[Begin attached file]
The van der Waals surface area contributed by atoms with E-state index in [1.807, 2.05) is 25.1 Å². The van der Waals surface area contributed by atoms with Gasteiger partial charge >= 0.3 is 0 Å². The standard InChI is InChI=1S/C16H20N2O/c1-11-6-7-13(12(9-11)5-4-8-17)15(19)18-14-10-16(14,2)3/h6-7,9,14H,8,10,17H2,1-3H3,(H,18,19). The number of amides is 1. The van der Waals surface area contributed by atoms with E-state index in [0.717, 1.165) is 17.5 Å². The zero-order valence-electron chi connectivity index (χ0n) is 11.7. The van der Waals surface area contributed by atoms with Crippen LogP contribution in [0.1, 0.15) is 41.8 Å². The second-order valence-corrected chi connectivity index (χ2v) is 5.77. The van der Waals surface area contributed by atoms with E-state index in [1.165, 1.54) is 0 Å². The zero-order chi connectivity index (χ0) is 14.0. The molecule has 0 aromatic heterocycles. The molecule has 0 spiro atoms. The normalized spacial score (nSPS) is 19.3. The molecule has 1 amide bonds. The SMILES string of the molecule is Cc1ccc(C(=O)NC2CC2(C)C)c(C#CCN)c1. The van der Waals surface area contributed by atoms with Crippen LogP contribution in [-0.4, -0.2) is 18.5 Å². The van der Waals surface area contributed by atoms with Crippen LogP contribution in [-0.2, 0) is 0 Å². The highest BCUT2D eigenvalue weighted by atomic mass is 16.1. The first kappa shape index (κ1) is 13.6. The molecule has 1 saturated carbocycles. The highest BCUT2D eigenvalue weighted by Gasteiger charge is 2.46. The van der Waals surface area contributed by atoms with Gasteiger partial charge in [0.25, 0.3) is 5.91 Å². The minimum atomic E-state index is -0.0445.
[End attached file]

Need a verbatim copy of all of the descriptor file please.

The van der Waals surface area contributed by atoms with E-state index in [1.807, 2.05) is 25.1 Å². The van der Waals surface area contributed by atoms with Gasteiger partial charge >= 0.3 is 0 Å². The standard InChI is InChI=1S/C16H20N2O/c1-11-6-7-13(12(9-11)5-4-8-17)15(19)18-14-10-16(14,2)3/h6-7,9,14H,8,10,17H2,1-3H3,(H,18,19). The number of amides is 1. The van der Waals surface area contributed by atoms with E-state index in [0.717, 1.165) is 17.5 Å². The zero-order valence-electron chi connectivity index (χ0n) is 11.7. The van der Waals surface area contributed by atoms with Crippen LogP contribution in [0.1, 0.15) is 41.8 Å². The second-order valence-corrected chi connectivity index (χ2v) is 5.77. The van der Waals surface area contributed by atoms with E-state index in [1.165, 1.54) is 0 Å². The zero-order chi connectivity index (χ0) is 14.0. The molecule has 0 aromatic heterocycles. The molecule has 0 spiro atoms. The normalized spacial score (nSPS) is 19.3. The molecule has 1 amide bonds. The SMILES string of the molecule is Cc1ccc(C(=O)NC2CC2(C)C)c(C#CCN)c1. The van der Waals surface area contributed by atoms with Crippen LogP contribution in [-0.4, -0.2) is 18.5 Å². The van der Waals surface area contributed by atoms with Crippen LogP contribution in [-0.2, 0) is 0 Å². The highest BCUT2D eigenvalue weighted by atomic mass is 16.1. The first kappa shape index (κ1) is 13.6. The molecule has 1 saturated carbocycles. The highest BCUT2D eigenvalue weighted by Gasteiger charge is 2.46. The van der Waals surface area contributed by atoms with Gasteiger partial charge in [0.25, 0.3) is 5.91 Å². The minimum atomic E-state index is -0.0445.